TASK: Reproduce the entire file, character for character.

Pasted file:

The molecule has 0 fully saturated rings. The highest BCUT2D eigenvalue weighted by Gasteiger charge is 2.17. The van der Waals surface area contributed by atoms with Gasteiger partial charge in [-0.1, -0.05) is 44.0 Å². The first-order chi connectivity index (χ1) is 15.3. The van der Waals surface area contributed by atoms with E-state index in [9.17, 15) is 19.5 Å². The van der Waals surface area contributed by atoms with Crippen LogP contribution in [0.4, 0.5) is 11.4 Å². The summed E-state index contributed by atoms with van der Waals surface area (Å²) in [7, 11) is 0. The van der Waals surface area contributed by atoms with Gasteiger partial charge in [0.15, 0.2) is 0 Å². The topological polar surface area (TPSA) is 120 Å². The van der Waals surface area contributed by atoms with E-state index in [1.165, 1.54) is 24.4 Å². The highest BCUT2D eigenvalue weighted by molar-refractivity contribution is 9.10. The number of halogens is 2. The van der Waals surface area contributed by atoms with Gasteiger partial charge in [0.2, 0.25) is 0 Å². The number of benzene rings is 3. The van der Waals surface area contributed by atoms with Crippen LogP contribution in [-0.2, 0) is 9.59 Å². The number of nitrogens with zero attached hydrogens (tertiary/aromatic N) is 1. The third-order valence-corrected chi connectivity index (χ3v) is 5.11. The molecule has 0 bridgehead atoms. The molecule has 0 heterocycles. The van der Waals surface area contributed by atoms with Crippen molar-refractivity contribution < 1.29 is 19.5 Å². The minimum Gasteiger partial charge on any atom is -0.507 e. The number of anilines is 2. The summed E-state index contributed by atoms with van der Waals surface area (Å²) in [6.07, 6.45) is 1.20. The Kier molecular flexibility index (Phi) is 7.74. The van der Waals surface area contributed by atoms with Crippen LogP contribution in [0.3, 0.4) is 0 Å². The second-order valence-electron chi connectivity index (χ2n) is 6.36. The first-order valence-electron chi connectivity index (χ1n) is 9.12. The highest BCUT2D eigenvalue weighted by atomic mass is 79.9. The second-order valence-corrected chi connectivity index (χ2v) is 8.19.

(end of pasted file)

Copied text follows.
The molecule has 0 fully saturated rings. The highest BCUT2D eigenvalue weighted by Gasteiger charge is 2.17. The van der Waals surface area contributed by atoms with Gasteiger partial charge in [-0.1, -0.05) is 44.0 Å². The first-order chi connectivity index (χ1) is 15.3. The van der Waals surface area contributed by atoms with E-state index in [9.17, 15) is 19.5 Å². The van der Waals surface area contributed by atoms with Crippen LogP contribution in [0.4, 0.5) is 11.4 Å². The summed E-state index contributed by atoms with van der Waals surface area (Å²) in [7, 11) is 0. The van der Waals surface area contributed by atoms with Gasteiger partial charge in [0.15, 0.2) is 0 Å². The topological polar surface area (TPSA) is 120 Å². The van der Waals surface area contributed by atoms with E-state index in [1.165, 1.54) is 24.4 Å². The highest BCUT2D eigenvalue weighted by molar-refractivity contribution is 9.10. The number of halogens is 2. The van der Waals surface area contributed by atoms with Gasteiger partial charge in [0.2, 0.25) is 0 Å². The number of benzene rings is 3. The van der Waals surface area contributed by atoms with Crippen LogP contribution in [-0.2, 0) is 9.59 Å². The number of nitrogens with zero attached hydrogens (tertiary/aromatic N) is 1. The third-order valence-corrected chi connectivity index (χ3v) is 5.11. The molecule has 0 bridgehead atoms. The molecule has 0 heterocycles. The van der Waals surface area contributed by atoms with Crippen molar-refractivity contribution < 1.29 is 19.5 Å². The minimum Gasteiger partial charge on any atom is -0.507 e. The number of anilines is 2. The summed E-state index contributed by atoms with van der Waals surface area (Å²) in [6.07, 6.45) is 1.20. The Kier molecular flexibility index (Phi) is 7.74. The van der Waals surface area contributed by atoms with Crippen LogP contribution in [0.3, 0.4) is 0 Å². The second-order valence-electron chi connectivity index (χ2n) is 6.36. The first-order valence-electron chi connectivity index (χ1n) is 9.12. The highest BCUT2D eigenvalue weighted by atomic mass is 79.9. The second-order valence-corrected chi connectivity index (χ2v) is 8.19.